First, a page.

happy new years, lover.

Monday, December 23, 2013

leaving 2013, part two (2 of 3)

i have written a lot this year about the idea of control (here).  to summarize, it seems to me that the thing we have the MOST control over is our response to things--outside incidents, our own thoughts, feelings, etc.  buddhists subscribe to the idea that an awakened person is one who has this feat down, but i think that even the buddhists would back away from saying that one can ever have complete control over anything, even our responses, nor that this is even the goal.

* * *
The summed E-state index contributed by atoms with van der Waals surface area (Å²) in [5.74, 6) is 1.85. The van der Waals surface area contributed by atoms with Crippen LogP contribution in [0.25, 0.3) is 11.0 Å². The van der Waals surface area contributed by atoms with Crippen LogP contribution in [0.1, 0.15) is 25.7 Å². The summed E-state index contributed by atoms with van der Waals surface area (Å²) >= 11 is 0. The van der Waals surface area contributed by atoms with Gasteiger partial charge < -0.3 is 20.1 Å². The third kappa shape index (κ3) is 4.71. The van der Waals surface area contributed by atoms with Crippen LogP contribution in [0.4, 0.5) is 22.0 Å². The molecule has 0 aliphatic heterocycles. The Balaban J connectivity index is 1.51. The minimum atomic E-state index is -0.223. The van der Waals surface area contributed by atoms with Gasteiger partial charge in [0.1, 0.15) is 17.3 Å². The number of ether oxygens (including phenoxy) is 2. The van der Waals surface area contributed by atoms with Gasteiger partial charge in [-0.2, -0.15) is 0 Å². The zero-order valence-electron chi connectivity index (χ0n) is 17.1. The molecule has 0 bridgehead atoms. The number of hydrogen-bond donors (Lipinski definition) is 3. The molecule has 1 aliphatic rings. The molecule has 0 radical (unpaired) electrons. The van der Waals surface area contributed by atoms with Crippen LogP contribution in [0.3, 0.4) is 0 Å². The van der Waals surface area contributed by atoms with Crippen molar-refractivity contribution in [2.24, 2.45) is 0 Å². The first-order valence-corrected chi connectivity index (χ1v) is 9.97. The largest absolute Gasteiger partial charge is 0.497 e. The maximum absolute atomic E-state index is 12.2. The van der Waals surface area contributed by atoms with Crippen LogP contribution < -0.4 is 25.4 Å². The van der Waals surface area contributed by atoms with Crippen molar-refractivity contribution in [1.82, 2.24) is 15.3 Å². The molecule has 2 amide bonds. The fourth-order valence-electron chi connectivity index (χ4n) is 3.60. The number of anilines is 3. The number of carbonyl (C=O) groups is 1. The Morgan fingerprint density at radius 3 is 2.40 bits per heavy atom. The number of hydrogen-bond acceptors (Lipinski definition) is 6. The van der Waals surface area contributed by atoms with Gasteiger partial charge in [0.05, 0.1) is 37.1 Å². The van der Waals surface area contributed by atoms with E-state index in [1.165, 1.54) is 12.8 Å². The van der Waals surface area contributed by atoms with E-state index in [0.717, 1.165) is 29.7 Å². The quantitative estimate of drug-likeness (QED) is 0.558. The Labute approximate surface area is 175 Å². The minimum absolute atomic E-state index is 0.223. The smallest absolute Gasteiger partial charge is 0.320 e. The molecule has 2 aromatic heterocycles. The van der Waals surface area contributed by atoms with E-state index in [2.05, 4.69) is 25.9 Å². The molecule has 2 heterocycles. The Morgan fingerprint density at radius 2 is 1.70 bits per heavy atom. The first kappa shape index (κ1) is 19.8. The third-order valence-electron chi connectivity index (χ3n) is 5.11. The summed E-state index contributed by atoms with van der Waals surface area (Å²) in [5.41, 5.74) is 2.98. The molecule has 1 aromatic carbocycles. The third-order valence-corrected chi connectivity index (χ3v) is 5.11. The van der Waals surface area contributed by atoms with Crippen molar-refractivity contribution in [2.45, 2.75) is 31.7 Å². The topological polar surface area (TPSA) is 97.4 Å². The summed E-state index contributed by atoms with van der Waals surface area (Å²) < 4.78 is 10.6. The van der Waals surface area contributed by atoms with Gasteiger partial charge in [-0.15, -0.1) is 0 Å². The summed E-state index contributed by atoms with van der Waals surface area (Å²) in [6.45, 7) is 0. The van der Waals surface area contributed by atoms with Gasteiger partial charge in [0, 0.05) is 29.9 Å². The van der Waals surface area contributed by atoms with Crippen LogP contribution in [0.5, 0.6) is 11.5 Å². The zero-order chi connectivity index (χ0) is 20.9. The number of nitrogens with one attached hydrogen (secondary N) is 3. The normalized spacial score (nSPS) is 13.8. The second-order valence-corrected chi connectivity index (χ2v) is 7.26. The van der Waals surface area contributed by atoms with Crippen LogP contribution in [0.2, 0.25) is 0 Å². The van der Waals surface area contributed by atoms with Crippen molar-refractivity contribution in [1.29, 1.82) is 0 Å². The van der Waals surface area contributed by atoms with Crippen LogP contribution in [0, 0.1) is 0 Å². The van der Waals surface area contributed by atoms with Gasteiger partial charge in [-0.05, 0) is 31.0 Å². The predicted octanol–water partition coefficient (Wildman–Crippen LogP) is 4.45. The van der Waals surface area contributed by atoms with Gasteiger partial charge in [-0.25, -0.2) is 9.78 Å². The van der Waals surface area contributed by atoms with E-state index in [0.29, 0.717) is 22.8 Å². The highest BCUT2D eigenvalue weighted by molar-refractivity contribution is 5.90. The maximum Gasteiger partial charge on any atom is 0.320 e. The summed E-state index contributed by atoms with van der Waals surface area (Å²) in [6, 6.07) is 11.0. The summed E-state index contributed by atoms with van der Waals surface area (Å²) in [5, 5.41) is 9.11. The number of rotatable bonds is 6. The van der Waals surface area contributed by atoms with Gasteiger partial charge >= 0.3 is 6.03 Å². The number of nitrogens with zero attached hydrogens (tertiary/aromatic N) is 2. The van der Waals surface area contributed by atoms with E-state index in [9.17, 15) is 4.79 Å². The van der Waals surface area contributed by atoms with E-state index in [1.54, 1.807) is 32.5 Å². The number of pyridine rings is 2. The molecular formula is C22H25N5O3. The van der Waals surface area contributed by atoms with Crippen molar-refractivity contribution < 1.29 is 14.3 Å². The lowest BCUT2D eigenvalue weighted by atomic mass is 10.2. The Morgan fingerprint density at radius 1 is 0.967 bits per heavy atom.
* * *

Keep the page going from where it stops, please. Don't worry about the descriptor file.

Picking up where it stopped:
2013 has been about control for me, lessening it, specifically, from a thematic standpoint. for ten years i have lived a rather controlled life as a way to move toward a goal--becoming licensed as a psychotherapist in california.  well, i am probably about 6 months away from reaching this goal, and so this year i have had the chance to loosen some of the control around my life in preparation for the final steps.  that meant leaving my day job of eleven years, leaving the counseling center i interned at for five years, and opening a private practice.  my decision in late 2012 to stay in los angeles and not move to the bay area was a way to exert more control over my situation, but this decision enabled me to do the aforementioned actions.  give a little, get a little.